Sunday, January 20, 2013

(HERALD ZW) Paraquat herbicide faces ban

Paraquat herbicide faces ban
Friday, 18 January 2013 00:00
Senior Agriculture Reporter

ZIMBABWE will work towards exhausting all stocks of the paraquat herbicide in line with China’s research findings that the chemical is highly toxic and therefore unsuitable for continued use.

Principal director in the Department of Research and Specialist Services, Mrs Danisile Hikwa, said although China’s research findings had not been officially communicated to all countries, it was critical for the country to take a cue and phase the chemical out.

The Chinese government announced that the country would halt all production and use of liquid paraquat by 2016 after Chinese researcher Sun Jing and other members of the Pesticide Eco-Alternatives Centre in China learned that local farmers were mysteriously falling ill and dying from effects of the chemical.

Sun suspected this had something to do with the herbicide paraquat that farmers were using. The farmers had no idea what a deadly chemical they were handling every day.

Paraquat is an acutely toxic weed killer. The chemical destroys green plant tissue on contact and is also toxic to animals. Direct contact on the skin causes death. Long-term exposure can result in Parkinson’s disease and skin cancer.

China is the world’s largest producer of paraquat, manufacturing 100 000 tonnes per year. Sun and her colleagues researched the chemical.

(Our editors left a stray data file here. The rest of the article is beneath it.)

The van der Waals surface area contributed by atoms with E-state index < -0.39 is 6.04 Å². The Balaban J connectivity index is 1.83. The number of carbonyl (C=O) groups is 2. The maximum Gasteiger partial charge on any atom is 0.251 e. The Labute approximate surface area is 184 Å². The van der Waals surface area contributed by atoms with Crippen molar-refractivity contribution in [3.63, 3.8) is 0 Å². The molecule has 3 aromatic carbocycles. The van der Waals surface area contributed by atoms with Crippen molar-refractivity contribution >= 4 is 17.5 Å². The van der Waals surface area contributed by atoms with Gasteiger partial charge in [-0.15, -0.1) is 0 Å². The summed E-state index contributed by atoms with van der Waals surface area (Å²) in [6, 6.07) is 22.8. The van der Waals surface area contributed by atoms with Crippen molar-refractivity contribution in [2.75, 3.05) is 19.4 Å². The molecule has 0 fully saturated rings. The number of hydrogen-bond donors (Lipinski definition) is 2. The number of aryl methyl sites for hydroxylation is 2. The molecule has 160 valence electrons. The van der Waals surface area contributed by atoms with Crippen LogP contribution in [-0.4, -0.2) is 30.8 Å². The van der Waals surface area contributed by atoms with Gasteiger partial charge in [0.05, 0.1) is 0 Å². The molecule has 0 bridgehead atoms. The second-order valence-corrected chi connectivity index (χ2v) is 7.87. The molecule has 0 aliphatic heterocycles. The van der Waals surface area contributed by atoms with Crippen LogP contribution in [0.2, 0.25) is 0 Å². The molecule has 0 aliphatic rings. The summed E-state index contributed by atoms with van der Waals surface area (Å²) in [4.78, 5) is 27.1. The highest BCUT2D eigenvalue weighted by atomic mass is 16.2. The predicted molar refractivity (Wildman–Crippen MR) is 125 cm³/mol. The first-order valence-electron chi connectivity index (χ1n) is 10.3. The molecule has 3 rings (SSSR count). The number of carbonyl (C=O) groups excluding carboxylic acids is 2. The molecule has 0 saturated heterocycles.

“If there is information like that coming from China, it will soon be shared so that we look for alternative chemicals to use in weed control without endangering the lives of the farmers, biodiversity and other plants. Paraquat is not a selective herbicide and kills everything in its path on contact.

“It should not be a problem when it is phased out. We will just look for alternatives. There are conventions guiding the use of chemicals and Zimbabwe has ratified some of them so we have to conform.

The Rotterdam Convention for instance, which regulates the trade of chemicals and the Stockholm Convention that is concerned with the disposal of chemicals are some of the conventions to which Zimbabwe is a signatory and has to abide,” said Mrs Hikwa.

She said it was now the prerogative of different countries either to stop the use of the chemical at once or to phase it out gradually.

“There are stocks of the chemical in the custody of farmers out there and it will take time for all of them to be exhausted so we shall see how it goes before we can even think of setting our own deadline for the total ban of the chemical,” she said.

Mrs Hikwa said paraquat was part of the chemicals that bear the purple label and were dangerous and traditionally not allowed to be handled by smallholder farmers without supervision from trained personnel.

Other chemicals the country banned because of their high toxicity include methylbromide and dichloro-diphenyl-trichloroethane (DDT). Mrs Hikwa’s comments come in the wake of reports that several years ago, Global Greengrants Fund supported their work from the beginning and sustained it over several years.

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